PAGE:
DUSK

There is nothing like, no
words to adequately describe,
that moment when a cloud-
hazed sun lingers wishfully
just above the horizon, grasping
the sky with brilliant talons
of light, fearing becoming
lost in a darkness that will,
on this night of the new moon,
engulf us all in its inky shroud.

We know, or pray, the sun
will return in hours, just
as the sun knows its work
is never done so long as it
has light to give, hoping
that final collapse is eons away.

As it finally settles beyond
sight, we smile, retreat
to the table and consume
our dinner and wine, our
daily companion forgotten
until its dawning return.

THE ANCIENTS

Night and the ancients retreat
to a dark corner of their celestial prison
from the promised arrival
of the yellow dwarf from which
they know we demand a presence.

We ignore the ancients now,
ignore those who cast them
into their prison, ignore
the acts for which they were
banished, care only to name them,
and they know that our recognition
is their only grasp on existence.

Each day their tiny cousin
demands our full attention,
defies us to look deeply at him,
pleased that he is, for us,
the center of our universe.

STARS

Once the winter stars
wrapped in their cloudy shroud
shed frozen tears, unwilling
to come out of hiding.
We searched for them in vain,
knowing our failure,
retreating to the warmth
of home, only to repeat
the failed effort on so
many other nights.

Now, here, the winter stars
are usually fearless,
some drowned by the moon,
but she waxes and wanes
and they reappear, the brightest
never fearing the chilled sky.
We stare at them in wonder
having forgotten for so many
years just how beautiful
they can be in their glory.

CELESTIAL RHYTHM

It was a certain rhythm that he loved,
one he felt it in total silence, yet it faded
in the presence of sound, a doumbek
of the soul he would describe it.

He remembered how it was before
their one god rendered him and his kind
mere mythological creatures fit only
for poetry and dusty library shelves.

He would have his revenge some day,
would condemn their God to a corner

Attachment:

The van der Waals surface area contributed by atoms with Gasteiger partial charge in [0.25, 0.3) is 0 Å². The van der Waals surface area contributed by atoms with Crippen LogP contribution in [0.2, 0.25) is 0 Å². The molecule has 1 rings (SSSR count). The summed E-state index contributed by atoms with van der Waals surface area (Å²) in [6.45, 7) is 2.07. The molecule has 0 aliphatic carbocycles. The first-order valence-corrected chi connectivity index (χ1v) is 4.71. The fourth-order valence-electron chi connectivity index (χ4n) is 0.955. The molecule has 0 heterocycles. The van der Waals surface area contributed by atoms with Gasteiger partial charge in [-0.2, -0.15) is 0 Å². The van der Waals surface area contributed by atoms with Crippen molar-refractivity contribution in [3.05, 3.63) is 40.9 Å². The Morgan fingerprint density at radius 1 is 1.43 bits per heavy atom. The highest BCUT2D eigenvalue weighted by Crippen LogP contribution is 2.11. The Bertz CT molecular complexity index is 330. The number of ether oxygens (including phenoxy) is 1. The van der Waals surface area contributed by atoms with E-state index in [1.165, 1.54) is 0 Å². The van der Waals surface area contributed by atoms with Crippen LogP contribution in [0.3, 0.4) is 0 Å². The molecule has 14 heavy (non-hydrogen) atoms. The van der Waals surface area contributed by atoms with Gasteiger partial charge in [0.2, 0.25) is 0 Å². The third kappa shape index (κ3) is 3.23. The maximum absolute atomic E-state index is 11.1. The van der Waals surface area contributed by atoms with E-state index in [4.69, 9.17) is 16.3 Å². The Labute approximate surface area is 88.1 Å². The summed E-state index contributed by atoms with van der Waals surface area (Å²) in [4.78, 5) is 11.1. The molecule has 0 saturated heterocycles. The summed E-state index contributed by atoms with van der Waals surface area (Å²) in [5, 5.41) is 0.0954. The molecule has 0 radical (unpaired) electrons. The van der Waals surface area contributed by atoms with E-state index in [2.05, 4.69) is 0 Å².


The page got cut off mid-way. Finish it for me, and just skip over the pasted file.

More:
of the heavens, an eternity to reconsider
the rashness of his narcissism, but

in the meanwhile he would continue
to rest in the heart of this constellation
hoping to go unnoticed, happy just
to listen to the rhythm of the universe.

LUNA’S SONG

Tonight, when the sun
has finally conceded the day
to its distant but ever larger kin,
the moon will again sing
her ever waning song
hoping we will join
in a chorus we have
so long forgotten,
bound to the earth
in body and in waxing thought.

We will stop and listen
perhaps, over the din
of the city, the traffic,
the animals conversing
with the sky, our thoughts,
but the words will now
be an alien language
for which we have
no dictionary, only
the faint memory
of the place from which
both we and the moon
share cosmic ancestry.

LAMBERT FIELD

The gravestones, in random shapes line the hill
the morning chill
creeps between them and onto the runway
until washed away
by the spring sun slowly pushing upward
as the jet noise washes the hill unheard

He passed away quietly in his bed
ending his dread
of the cancer slowly engulfing him
his vision dimmed
by the morphine that pulsed through his veins.
He paused to remember the first spring rains.

She selected the plot on the hillside
she would confide
to friends, so that he might see the valley
at long last free,
to see the flowers bloom in early spring,
the land that was his home and he its king.

One summer the caskets were carried out
while the devout
cursed the sacrilege of the master plan
of the madman
who decided that the airport must sit
on the hill, his valley forever split.

The jets rush over the cemetery
February
snows blown across the gravestones in their wake
as one snowflake
melts slowly on the ground, a falling tear
which, unheard, marks another passing year.

First Appeared in Candelabrum Poetry Magazine (UK), April 2002.

SITTING WATCHING

Of course when we lived
up north we wouldn’t
have imagined this, sitting
on our lanai watching the sun
set the patchy sky ablaze
sipping small glasses of port
and wondering if a light
jacket might be in order,
as the beaver moon
of November waxes slowly.

The cat, curled at our feet
cannot imagine the icy wind
howling down the street,
the foreboding clouds offering
their first flakes, knowing
this is a small taste of what
nature will bring forth
before we could again sit
in shirtsleeves on our porch.

THE QUESTION

Even long after he had left
his childhood behind, or such
of it as he had actually had,
he could still stare up into
the night sky, at ceiling of stars
with more than a little awe.

And even though he had left
childhood behind, no one
had yet answered the one
question his parents ducked
time and time again, one
so simple a child knew
its answer, but asked anyway,
for validation or irritation.

If God created the heavens
why did He or She arrange
the stars so that people
could see in their order
other people, lesser gods
and all manner of animals?

THE LOBBY BAR AT MIDNIGHT

Ann Arbor a certain diffidence
Butte born of three rum Collins
Carmel the Gucci show windows
Duluth darkened, foreboding
Erie escalator rattle
Fairbanks a sound coffin
Grapevine grand piano
Hilo the restaurant empty
Ithaca seeking diners
Jacksonville by the exit signs
Kalamazoo conventioneers drool
Lincoln and slobber
Memphis over the ankh necklace
Natchez girl cross legged
Oakland engulfed in smoke
Providence the ficus droops
Rehoboth in the shade of the bar
Salem laughter turning
Toledo into controlled sobs
Urbana highball glass slips
Vidalia off the table edge
Wausau and falls
Xenia dropping slowly
Yuma through the night
Zanesville into sleep.